Puppy still figuring out her wee little dog barking voice (SOUND ON!)

You will definitely want to unmute this one. And be prepared to freak out your dogs. Read the rest

Cat lover sets out to prove dogs not special

Mysteries of the universe.

Via the NYT:

“I was getting a number of papers showing how remarkable the things were that dogs could do,” he said. When it came to other animals, though, scientific studies on intelligence barely trickled in, despite evidence to suggest that horses, chimpanzees and cats had tricks of their own. “Almost everything a dog claimed to do, other animals could do too,” Dr. Lea said. “It made me quite wary that dogs were special.”

Sure, there is Chaser, a Border collie from Spartanburg, S.C., who was trained to understand 1,022 nouns. (His owner, John Pilley, a scientist who studied canine cognition, recently died.) Before that was a Border collie named Rico who learned to recognize the names of 200 items. But beyond those examples, Dr. Lea wondered: Had dog lovers (and scientists, for that matter) imbued their pets with extraordinary capabilities they did not possess?

To be fair, Dr. Lea said he was a cat person. Still, he and Britta Osthaus, a senior lecturer in the School of Psychology, Politics and Sociology at Canterbury Christ Church University in Britain, set out to test the hypothesis.

They compared dog cognition with members of three similar groups: carnivores, social hunters and domestic animals. Among the animals they studied were wolves, cats, chimpanzees, dolphins, horses and pigeons. What they found, Dr. Lea said, was that “dog cognition does not look exceptional.”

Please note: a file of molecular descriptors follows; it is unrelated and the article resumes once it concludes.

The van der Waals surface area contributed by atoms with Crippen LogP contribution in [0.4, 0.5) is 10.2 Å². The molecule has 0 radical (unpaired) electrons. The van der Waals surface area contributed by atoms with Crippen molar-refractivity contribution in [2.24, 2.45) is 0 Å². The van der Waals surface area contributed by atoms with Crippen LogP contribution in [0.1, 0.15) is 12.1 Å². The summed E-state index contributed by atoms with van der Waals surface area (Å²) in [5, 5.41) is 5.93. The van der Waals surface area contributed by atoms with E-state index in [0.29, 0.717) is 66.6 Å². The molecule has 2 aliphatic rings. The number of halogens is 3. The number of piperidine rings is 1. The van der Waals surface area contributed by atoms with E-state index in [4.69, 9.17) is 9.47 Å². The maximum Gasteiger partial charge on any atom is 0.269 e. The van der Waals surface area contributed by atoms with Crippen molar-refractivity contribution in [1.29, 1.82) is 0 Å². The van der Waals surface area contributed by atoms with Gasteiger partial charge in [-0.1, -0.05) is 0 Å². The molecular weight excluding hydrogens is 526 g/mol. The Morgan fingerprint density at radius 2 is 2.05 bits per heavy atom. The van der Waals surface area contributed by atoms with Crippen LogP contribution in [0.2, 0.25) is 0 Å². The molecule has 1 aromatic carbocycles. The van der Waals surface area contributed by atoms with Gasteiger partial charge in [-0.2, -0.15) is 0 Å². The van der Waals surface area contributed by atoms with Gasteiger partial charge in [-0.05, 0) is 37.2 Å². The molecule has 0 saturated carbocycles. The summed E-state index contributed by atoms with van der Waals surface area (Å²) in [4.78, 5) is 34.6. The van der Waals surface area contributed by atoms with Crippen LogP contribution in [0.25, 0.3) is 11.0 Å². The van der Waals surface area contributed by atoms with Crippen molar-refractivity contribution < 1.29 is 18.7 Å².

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Dachshund not entirely sure about these kangaroos

Kingsley is a famous internet weiner dog from Australia. Sometimes he gets to chase kangaroos. Sometimes he's just not sure about them. Read the rest

Celebrate Wolfenoot, the new wolf holiday

Somewhere in New Zealand, a seven-year-old boy had an idea to celebrate the spirit of the wolf. His mom shared it on Facebook. And over the course of just a few days, thousands of people, many desperate for something happy after a miserable week, joined the call to celebration.

This is Wolfenoot.

A holiday where we get presents and feast on roasted meat and cake for being kind to dogs?

YES, PLEASE.

I first heard of Wolfenoot when a friend shared author Jax Goss's Facebook post, and joined the enthusiastic chorus of people planning their Woolfenoot feasts. I reached out to Jax through Twitter to ask how her son created Wolfenoot.

There's not a huge amount of background really. I have a very imaginative child who is always coming up with stuff like this. I've been posting the crazy awesome and weird things he says for as long as he's been saying things. ;) This one just exploded.

I'm not sure where he got this from, to be honest. When I asked him, he said "from my brain". Hehe. Very helpful that. ;) But I am a writer, editor and publisher. I am also a folklore nerd, so he has grown up in a house with a lot of books and stories and fairytales. I have a masters in children's literature, so there are stacks of books in our house. He reads avidly - well above his age level. I think maybe just growing up among all that story has kinda seeped into his brain.

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Puppy: I want your treat. 🐶 Doggo: No. This is MY treat.

🐶: I want your treat. 🐶: MY treat. Read the rest

Tiny cute dog loves getting a haircut

Is there any doubt he is the goodest of boys? Read the rest

The Transportation Safety Agency wants you to give their dogs a good home